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Even without the Graphics Amplifier, the Alienware 17 is a fully capable gaming machine all on its own, unlike the MSI GS30 Shadow. The Alienware 17's biggest advantage over the Shadow is that it comes with a discrete mobile graphics chip. This distinction will allow users to take the 17-inch laptop to LAN party or another gaming event without need to drag along its accompanying GPU box.
What's more, with battery life teetering around four hours, this is a powerful laptop you can actually take on the go without worrying it will die away within an hour.
Here's how the Alienware 17 fared in our our benchmark tests:
- 3DMark: Cloud Gate: 18,332; Sky Diver: 18,947; Fire Strike: 8,008
- Cinebench CPU: 634 points; Graphics: 97.44 fps
- PCMark 8 (Home Test): 3,225 points
- PCMark 8 Battery Life: 3 hours and 33 minutes
- Middle Earth: Shadow of Mordor (1080p, Ultra): 63.52 fps; (1080p, Low): 81.76 fps
- Metro: Last Light (1080p, Ultra): 33.67 fps; (1080p, Low): 64.33 fps
The Alienware boasts some impressive performance but plugging in the Graphics Amplifier yielded even better numbers - shocker. The performance increase isn't quite as drastically improved as we saw with the MSI GS30's GamingDock, but that's also not a huge surprise given the leap from integrated graphics to desktop-grade power. Here are those benchmarks again with Alienware's new box behind them:
- 3DMark: Cloud Gate: 18,080; Sky Diver: 21,797; Fire Strike: 9,591
- Cinebench CPU: 502 points; Graphics: 83.14 fps
- PCMark 8 (Home Test): 2,813 points
- Middle Earth: Shadow of Mordor (1080p, Ultra): 85.65 fps; (1080p, Low): 127.26 fps
- Metro: Last Light (1080p, Ultra): 45 fps; (1080p, Low): 91.67 fps
From the numbers we can see the single Nvidia GTX 980M-powered Alienware 17 can run games like Middle Earth Shadow of Mordor at an average 64.33 frames per second (fps) with all the bells and whistles on. The 17-inch rig can even keep Metro Last Light at a playable 33.67 fps on Ultra settings. Comparatively, the Aorus X7 Pro gets even more mileage out of its dual Nvidia GTX 970M setup, which was able to run the benchmark tests for Middle Earth at 85.28 fps and Metro Last Light at 43.67 fps.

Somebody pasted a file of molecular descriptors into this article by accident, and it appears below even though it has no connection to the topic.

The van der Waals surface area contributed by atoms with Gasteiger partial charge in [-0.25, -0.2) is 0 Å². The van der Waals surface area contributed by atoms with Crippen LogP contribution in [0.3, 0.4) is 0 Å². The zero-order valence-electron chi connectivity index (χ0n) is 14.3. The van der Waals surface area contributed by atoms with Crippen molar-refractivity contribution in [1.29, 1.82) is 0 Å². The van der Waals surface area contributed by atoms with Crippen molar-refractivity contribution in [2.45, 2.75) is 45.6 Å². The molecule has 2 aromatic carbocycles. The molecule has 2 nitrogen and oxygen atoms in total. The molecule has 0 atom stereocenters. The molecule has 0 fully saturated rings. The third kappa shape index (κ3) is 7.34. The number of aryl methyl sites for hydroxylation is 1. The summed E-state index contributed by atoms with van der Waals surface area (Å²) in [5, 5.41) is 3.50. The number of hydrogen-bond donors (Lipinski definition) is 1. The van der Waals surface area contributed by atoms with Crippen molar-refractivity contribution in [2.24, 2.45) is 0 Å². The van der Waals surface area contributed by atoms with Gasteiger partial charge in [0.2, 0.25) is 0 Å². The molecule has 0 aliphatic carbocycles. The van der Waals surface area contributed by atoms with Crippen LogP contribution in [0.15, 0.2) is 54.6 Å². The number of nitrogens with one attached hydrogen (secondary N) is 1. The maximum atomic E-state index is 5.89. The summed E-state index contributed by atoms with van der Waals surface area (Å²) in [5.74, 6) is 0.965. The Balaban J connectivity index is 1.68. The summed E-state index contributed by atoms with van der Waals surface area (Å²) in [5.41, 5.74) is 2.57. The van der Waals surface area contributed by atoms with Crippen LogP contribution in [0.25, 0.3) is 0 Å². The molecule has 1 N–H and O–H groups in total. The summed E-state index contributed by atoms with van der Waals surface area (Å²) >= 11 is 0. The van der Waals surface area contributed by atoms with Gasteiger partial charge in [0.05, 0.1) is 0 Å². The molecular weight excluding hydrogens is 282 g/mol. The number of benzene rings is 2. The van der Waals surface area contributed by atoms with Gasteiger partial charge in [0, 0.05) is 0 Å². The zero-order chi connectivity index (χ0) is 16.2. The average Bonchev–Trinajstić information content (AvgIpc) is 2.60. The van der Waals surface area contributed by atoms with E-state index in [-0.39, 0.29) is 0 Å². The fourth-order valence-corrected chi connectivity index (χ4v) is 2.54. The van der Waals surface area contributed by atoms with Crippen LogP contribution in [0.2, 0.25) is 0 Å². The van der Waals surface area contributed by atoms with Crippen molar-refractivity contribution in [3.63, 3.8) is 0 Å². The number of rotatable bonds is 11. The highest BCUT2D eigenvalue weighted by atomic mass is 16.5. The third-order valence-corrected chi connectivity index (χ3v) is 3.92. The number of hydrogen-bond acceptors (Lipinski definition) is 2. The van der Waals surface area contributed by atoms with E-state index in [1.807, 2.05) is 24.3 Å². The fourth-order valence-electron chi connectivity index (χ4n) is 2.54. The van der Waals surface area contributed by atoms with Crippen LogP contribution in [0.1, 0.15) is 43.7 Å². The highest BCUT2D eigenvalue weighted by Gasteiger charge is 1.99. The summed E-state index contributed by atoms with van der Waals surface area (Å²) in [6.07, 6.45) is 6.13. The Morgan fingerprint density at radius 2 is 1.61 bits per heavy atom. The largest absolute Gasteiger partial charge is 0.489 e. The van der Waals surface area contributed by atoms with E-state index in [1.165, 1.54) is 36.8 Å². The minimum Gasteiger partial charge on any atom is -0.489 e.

Plugging in Alienware's Graphics Amplifier elevates this race to a whole other level above almost any gaming laptop. The turbo-boosted Alienware 17 was able to push even more frames, running Shadow of Mordor at 85.65 fps and Last Light at 45 fps. However, the MSI combo was able to push even harder, running the same games at 93.70 fps and 51.33 fps.
The performance gap is even more apparent when you look at the synthetic tests stressing the graphics card. With the Amplifier, the Alienware 17 was able to only turn in a 3D Fire Strike score of 9,591, whereas the MSI GS30 and GamingDock scored 11,285 points. Even the Aorus X7 Pro was able to put up a higher score of 10,451 points.
Note that the MSI was also tested using an Nvidia GTX 980, but from MSI rather than the PNY model provided by Alienware for this review.
Mind the gap
The biggest reason for this performance gap is likely the four-pin PCI-E cable that connects the Alienware 17 with the Graphics Amplifier. The GS30 Shadow, meanwhile, uses a traditional 16-pin PCI-E connection with the GamingDock. Generally speaking, more pins means more bandwidth and, as a result, more throughput.
Beyond the bottlenecking issues of the proprietary cable, you might find that a few games don't work with the Graphics Amplifier. Grand Theft Auto V, for example, crashed every time I attempted to start the game with the GPU box plugged in, and that was after installing an Nvidia driver designed specifically for this game.